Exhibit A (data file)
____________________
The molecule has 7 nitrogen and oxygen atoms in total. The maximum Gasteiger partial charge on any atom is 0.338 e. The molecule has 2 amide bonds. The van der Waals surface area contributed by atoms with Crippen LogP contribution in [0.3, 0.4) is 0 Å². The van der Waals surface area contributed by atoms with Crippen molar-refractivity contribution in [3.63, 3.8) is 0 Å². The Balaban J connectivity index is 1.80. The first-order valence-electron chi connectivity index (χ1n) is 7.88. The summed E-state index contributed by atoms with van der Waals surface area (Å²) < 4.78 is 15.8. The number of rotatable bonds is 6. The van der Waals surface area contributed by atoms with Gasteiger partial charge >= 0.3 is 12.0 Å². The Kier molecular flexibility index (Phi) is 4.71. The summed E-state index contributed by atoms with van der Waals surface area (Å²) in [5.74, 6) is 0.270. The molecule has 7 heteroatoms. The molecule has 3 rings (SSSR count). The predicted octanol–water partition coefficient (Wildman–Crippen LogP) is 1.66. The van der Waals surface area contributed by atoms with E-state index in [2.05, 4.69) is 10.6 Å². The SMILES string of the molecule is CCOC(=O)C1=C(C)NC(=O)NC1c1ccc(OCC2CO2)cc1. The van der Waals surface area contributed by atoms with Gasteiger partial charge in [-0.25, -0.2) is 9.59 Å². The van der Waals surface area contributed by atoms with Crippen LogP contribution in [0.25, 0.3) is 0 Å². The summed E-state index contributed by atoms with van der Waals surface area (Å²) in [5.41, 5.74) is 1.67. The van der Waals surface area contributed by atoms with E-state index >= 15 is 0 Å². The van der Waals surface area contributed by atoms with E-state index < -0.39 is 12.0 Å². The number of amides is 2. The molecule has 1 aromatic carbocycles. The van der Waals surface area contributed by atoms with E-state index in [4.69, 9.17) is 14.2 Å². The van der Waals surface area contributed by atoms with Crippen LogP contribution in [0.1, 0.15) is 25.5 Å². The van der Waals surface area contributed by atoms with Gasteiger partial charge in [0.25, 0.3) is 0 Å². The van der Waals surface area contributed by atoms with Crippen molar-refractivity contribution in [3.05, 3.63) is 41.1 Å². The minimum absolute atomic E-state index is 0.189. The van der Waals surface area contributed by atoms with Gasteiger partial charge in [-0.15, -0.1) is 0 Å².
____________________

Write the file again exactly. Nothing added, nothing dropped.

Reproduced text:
The molecule has 7 nitrogen and oxygen atoms in total. The maximum Gasteiger partial charge on any atom is 0.338 e. The molecule has 2 amide bonds. The van der Waals surface area contributed by atoms with Crippen LogP contribution in [0.3, 0.4) is 0 Å². The van der Waals surface area contributed by atoms with Crippen molar-refractivity contribution in [3.63, 3.8) is 0 Å². The Balaban J connectivity index is 1.80. The first-order valence-electron chi connectivity index (χ1n) is 7.88. The summed E-state index contributed by atoms with van der Waals surface area (Å²) < 4.78 is 15.8. The number of rotatable bonds is 6. The van der Waals surface area contributed by atoms with Gasteiger partial charge >= 0.3 is 12.0 Å². The Kier molecular flexibility index (Phi) is 4.71. The summed E-state index contributed by atoms with van der Waals surface area (Å²) in [5.74, 6) is 0.270. The molecule has 7 heteroatoms. The molecule has 3 rings (SSSR count). The predicted octanol–water partition coefficient (Wildman–Crippen LogP) is 1.66. The van der Waals surface area contributed by atoms with E-state index in [2.05, 4.69) is 10.6 Å². The SMILES string of the molecule is CCOC(=O)C1=C(C)NC(=O)NC1c1ccc(OCC2CO2)cc1. The van der Waals surface area contributed by atoms with Gasteiger partial charge in [-0.25, -0.2) is 9.59 Å². The van der Waals surface area contributed by atoms with Crippen LogP contribution in [0.25, 0.3) is 0 Å². The summed E-state index contributed by atoms with van der Waals surface area (Å²) in [5.41, 5.74) is 1.67. The van der Waals surface area contributed by atoms with E-state index >= 15 is 0 Å². The van der Waals surface area contributed by atoms with E-state index < -0.39 is 12.0 Å². The number of amides is 2. The molecule has 1 aromatic carbocycles. The van der Waals surface area contributed by atoms with E-state index in [4.69, 9.17) is 14.2 Å². The van der Waals surface area contributed by atoms with Crippen LogP contribution in [0.1, 0.15) is 25.5 Å². The van der Waals surface area contributed by atoms with Gasteiger partial charge in [0.25, 0.3) is 0 Å². The van der Waals surface area contributed by atoms with Crippen molar-refractivity contribution in [3.05, 3.63) is 41.1 Å². The minimum absolute atomic E-state index is 0.189. The van der Waals surface area contributed by atoms with Gasteiger partial charge in [-0.15, -0.1) is 0 Å².